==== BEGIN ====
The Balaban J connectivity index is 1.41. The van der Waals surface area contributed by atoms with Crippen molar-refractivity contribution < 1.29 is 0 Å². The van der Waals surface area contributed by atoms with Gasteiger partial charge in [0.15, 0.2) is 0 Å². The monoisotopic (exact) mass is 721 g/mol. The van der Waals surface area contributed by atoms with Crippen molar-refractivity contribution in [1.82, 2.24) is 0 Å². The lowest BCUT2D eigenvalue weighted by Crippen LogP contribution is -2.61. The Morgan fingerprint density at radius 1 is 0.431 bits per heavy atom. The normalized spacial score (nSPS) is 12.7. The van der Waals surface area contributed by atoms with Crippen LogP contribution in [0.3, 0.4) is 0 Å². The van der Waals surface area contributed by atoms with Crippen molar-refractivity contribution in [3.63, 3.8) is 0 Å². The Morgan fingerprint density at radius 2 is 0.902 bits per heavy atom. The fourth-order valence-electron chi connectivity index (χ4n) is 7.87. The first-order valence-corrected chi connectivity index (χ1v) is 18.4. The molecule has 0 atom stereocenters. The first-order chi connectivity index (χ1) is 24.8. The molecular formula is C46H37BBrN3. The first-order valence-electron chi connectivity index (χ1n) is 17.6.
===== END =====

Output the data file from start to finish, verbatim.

The Balaban J connectivity index is 1.41. The van der Waals surface area contributed by atoms with Crippen molar-refractivity contribution < 1.29 is 0 Å². The van der Waals surface area contributed by atoms with Gasteiger partial charge in [0.15, 0.2) is 0 Å². The monoisotopic (exact) mass is 721 g/mol. The van der Waals surface area contributed by atoms with Crippen molar-refractivity contribution in [1.82, 2.24) is 0 Å². The lowest BCUT2D eigenvalue weighted by Crippen LogP contribution is -2.61. The Morgan fingerprint density at radius 1 is 0.431 bits per heavy atom. The normalized spacial score (nSPS) is 12.7. The van der Waals surface area contributed by atoms with Crippen LogP contribution in [0.3, 0.4) is 0 Å². The van der Waals surface area contributed by atoms with Crippen molar-refractivity contribution in [3.63, 3.8) is 0 Å². The Morgan fingerprint density at radius 2 is 0.902 bits per heavy atom. The fourth-order valence-electron chi connectivity index (χ4n) is 7.87. The first-order valence-corrected chi connectivity index (χ1v) is 18.4. The molecule has 0 atom stereocenters. The first-order chi connectivity index (χ1) is 24.8. The molecular formula is C46H37BBrN3. The first-order valence-electron chi connectivity index (χ1n) is 17.6.